What is constipation? Symptoms, causes and prevention

Constipation is a condition causing less frequent and /or difficult bowel movements. This is typically due to changes in the diet or inadequate fibre intake. Constipation is common and can affect people of any age – including babies and children. It is typically no cause for concern and can be treated at home with simple lifestyle and diet changes. This guide will explore constipation, highlighting the causes, symptoms, and prevention/treatments available.

What is constipation?

Constipation is usually defined by a reduced amount of bowel movements. Typically, bowel movements that occur less than three times per week are considered to be constipation. This however depends on your unique pattern, so it depends on what is normal for you. Constipation is also defined by:

  • Dry, hard, lumpy and large stools
  • Difficult/painful bowel movements
  • Feeling that the bowels aren’t fully empty after a bowel movement

What are the symptoms of constipation?

Symptoms of constipation typically include:

  • Straining/difficulties passing stools
  • Less frequent bowel movements
  • Dry, hard, lumpy or large stools
  • Stomach ache
  • Cramping in the abdomen
  • Loss of appetite
  • Bloating
  • Feeling sick
  • Nausea

What are the causes of constipation?

Constipation can be caused by a number of reasons, including the ones listed below.

Lack of dietary fibre

Fibre promotes regular, healthy bowel movements as it contributes to normal stool size and consistency. A lack of fibre in the diet can therefore result in constipation, particularly unhealthy diets comprising of processed foods and foods that are high in saturated fats.

Insufficient fluid intake

Fibre needs water to be processed effectively and promote good digestion. Therefore, a healthy amount of fibre in the diet needs to be accompanied by adequate amounts of water to maximise its benefits. Dietary fibre without water can in fact cause further constipation, gas and bloating.

Lack of exercise

Low levels of physical activity can lead to constipation. This includes spending long periods of time sitting and lying down, as well as a general lack of physical exercise.

Regularly ignoring the urge to pass stools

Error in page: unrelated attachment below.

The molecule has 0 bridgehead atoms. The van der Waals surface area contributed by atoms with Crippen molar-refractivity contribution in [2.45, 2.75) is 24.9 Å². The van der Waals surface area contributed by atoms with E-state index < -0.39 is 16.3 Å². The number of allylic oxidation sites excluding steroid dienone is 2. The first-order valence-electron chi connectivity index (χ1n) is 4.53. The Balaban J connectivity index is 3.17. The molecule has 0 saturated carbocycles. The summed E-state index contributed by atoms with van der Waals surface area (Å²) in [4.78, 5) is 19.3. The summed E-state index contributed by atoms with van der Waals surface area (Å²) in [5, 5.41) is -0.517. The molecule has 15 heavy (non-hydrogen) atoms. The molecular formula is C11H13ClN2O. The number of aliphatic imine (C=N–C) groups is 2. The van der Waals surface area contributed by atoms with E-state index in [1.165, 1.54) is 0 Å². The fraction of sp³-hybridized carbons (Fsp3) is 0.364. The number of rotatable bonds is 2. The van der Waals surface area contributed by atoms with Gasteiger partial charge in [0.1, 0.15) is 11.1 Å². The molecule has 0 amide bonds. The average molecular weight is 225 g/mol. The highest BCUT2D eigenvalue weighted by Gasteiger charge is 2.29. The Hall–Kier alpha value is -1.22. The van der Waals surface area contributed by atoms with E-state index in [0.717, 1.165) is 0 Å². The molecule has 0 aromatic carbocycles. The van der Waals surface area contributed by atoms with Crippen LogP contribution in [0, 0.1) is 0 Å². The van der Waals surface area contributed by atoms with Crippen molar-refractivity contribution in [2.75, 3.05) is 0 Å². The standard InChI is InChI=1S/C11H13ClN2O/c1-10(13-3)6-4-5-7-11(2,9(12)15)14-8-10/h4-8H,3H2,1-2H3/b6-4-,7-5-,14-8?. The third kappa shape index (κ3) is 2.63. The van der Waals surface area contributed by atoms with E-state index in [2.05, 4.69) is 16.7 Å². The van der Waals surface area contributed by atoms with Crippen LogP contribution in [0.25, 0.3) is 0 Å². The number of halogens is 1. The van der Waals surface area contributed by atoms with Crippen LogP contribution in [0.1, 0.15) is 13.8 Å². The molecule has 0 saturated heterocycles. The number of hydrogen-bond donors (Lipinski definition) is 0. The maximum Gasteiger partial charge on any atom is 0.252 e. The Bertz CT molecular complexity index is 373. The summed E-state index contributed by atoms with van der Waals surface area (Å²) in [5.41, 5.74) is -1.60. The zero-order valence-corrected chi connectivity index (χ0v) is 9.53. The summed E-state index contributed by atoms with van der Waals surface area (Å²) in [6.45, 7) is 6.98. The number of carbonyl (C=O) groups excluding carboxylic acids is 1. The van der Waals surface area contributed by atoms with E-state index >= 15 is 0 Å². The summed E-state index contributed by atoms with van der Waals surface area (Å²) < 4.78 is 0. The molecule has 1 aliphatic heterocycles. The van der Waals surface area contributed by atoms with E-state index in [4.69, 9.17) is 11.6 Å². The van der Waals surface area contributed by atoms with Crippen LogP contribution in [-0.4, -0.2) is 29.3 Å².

Resisting the urge to pass stool on a regular basis can have an effect on the nerves that sense when you need to pass stool. This can in turn lead to constipation.

Medication side effect

Medications such as those used to treat depression, high blood pressure, diabetes and Parkinson’s disease can slow down intestinal movement and affect the muscles and nerves in the digestive tract.

Stress , anxiety or depression

Hormones such as stress hormones can have a direct effect on bodily processes such as bowel movements. Additionally, people who suffer from stress, and anxiety and depression are more likely to have a poor diet and unhealthy habits such as smoking and drinking excessively.

How to prevent and treat constipation


You can decrease your risk of constipation by adopting the following healthy habits:

  • Incorporate plenty of fibre in your diet such as fruit, vegetables, nuts, whole grains, lentils, legumes and chickpeas.
  • Eat a healthy, balanced diet rich in fibre and fluids
  • Exercise regularly
  • Maintain a healthy BMI
  • Practice relaxation and mindfulness techniques
  • Practice good bowel habits


Constipation typically goes away without treatment within a few weeks. However, standard constipation treatments can be used if necessary. These can include laxatives, stool softeners, or prescription medications in extreme cases.

Using medications to relieve constipation isn’t recommended as a long-term solution as these do not treat the cause of the problem and could affect the body’s ability to pass stool naturally in the long term.

How can I get tested for constipation?

At a clinic

You can opt for our Digestion and Nutrition Essential plan, which includes a lactose intolerance test, a stomach cancer risk test, a gluten intolerance test, and a calprotectin test to check for signs of Crohn’s disease, IBD and IBS. Our health checks consist of in-depth, face-to-face health checks with one of our Health Assessment Specialists, which you can easily book online at one of over 2,000 mobile clinics available nationwide. You will receive a wide array of other key health markers and a detailed results report sent through the post.